Every now and then, it catches me by surprise.
That feeling, reeling up from deep inside of me, like the surge of those first contractions that led us here, to the path of parenthood that changed everything forever.
I look at you, the man I walked to willingly to pledge my love for a lifetime, the man who has seen me through things that can never be unseen, the man who has made me a mother, the man who perfected the chicken and dumpling dish his grandma used to cook, and I realize that I kind of, sort of hate you right now.
I feel awful about that, of course, but nonetheless, I thought you should know.
I hate the way you seem to have escaped so much of what I have succumbed to in the darkness of parenting, the pressure and guilt, the invisible and visible ways motherhood has scarred me; the world seeming to see my shortcomings as a mother, while applauding your strengths.
Rationally, I know the pressures and guilts you have are pressing on you just as much as mine are. But right now … I may not totally be thinking straight.
I hate the way that everything seems different for you as a dad — from how we are perceived in public to the magical way the toilet paper roll, forever dangling with one lone sheet whenever I happen to use the bathroom, gets changed.
I hate the way you seem to breathe freely, eat freely, work freely, pee freely, and sleep freely. I hate that I am jealous of how you pee.
The truth is, husband, I kind of, sort of hate you in the little moments right now. But I made a promise to you before all of this, and I am making a promise again to you now.
I promise you that I don’t want to give up, that I remember the way things used to be when they felt so easy.
I promise that I wanted this. I really did. It was always you, from the moment I saw you. I knew we would be good together, that you would be the type of father I had always dreamed of having for my children, the kind who would throw them in the air, but also hold them with the tenderest of touches.
I knew, instinctively, that you were the type of man who would always call me beautiful, even after catching our children as they slipped from my body.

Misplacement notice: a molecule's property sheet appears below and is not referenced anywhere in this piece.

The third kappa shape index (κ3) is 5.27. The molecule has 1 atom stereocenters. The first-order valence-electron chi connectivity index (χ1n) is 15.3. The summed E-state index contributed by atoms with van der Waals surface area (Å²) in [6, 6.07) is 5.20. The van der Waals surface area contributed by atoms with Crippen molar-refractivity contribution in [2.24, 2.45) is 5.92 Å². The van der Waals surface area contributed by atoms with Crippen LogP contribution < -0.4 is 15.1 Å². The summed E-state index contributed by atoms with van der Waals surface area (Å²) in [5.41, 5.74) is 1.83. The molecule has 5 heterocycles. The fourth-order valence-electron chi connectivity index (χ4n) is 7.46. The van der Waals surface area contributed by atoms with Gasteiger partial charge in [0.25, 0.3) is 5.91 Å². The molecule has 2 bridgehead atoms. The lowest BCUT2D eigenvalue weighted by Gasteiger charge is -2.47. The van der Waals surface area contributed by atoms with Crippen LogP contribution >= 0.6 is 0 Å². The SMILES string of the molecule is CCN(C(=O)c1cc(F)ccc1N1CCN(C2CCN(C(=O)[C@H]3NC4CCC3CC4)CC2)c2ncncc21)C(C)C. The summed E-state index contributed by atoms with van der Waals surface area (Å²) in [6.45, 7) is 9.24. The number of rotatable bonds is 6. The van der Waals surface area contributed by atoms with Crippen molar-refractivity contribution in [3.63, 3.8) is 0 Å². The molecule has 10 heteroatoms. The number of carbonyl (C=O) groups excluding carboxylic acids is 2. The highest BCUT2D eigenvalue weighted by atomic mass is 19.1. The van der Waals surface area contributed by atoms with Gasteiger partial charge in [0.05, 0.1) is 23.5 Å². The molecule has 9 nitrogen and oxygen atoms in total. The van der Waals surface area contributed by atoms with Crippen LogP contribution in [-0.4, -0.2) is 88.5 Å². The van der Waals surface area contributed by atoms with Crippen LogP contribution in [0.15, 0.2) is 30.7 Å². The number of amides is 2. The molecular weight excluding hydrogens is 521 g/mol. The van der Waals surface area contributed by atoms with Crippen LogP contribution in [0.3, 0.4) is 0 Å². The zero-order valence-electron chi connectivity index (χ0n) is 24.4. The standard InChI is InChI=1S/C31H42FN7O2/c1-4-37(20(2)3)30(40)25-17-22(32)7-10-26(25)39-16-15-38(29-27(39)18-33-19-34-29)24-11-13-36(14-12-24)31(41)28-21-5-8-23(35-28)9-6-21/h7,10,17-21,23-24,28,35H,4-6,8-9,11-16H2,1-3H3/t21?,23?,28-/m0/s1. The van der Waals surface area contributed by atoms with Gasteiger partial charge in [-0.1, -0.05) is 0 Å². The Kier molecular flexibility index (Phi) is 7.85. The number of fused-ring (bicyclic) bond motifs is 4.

I know even writing that, that you will cringe if you read it because, “Do you have to be so graphic??” But I will do it anyways because I know there are other mothers out there who get it, who know what it’s like to be loved by a man so intimately and how easily we can forget.
I promise that I see you, I really do. I see the way you shovel the driveway and hold our babies and fetch me a glass of water when I’m half-asleep breastfeeding and tuck blankets around the big kids when they fall asleep.
I see the way you work without complaint and make green beans better than I do and still check out my ass, four kids later.
I see you when you overlook my unwashed hair, my favorite pair of gym shorts that I bought for 25 cents at Goodwill in college, the way I burn almost everything I touch, and that one time I slaved away making chicken pot pie and forgot to put the chicken in.
I see you offering forgiveness freely and loving deeply.
I promise that I see you even when you don’t know that I see you, when I forget to tell you that I see you.
I promise that it won’t always be this way, that I won’t always resort to seeing us as teammates in the most bizarre game ever created, like we are competing to be the most sleep-deprived people on the planet.
I promise that I don’t always like it this way, either, but part of me doesn’t know who I am anymore. Part of me is trying so hard to hold on that I can’t see a way forward or backwards, and I’m just stuck here, much like my stretch marks are to my stomach.
I promise that this day will pass, that I will become some semblance of myself again. I promise that I can see that day coming, more now than ever, and it gives me hope that our love will be stronger than ever, shining through on the other side of this life we have created together, a life that we are so incredibly lucky to live.
I promise you that I love you, even on the days I kind of, sort of hate you.
And I promise that I’m still here, still trying, and I’ll be here always — even on the days you kind of sort of hate me, too.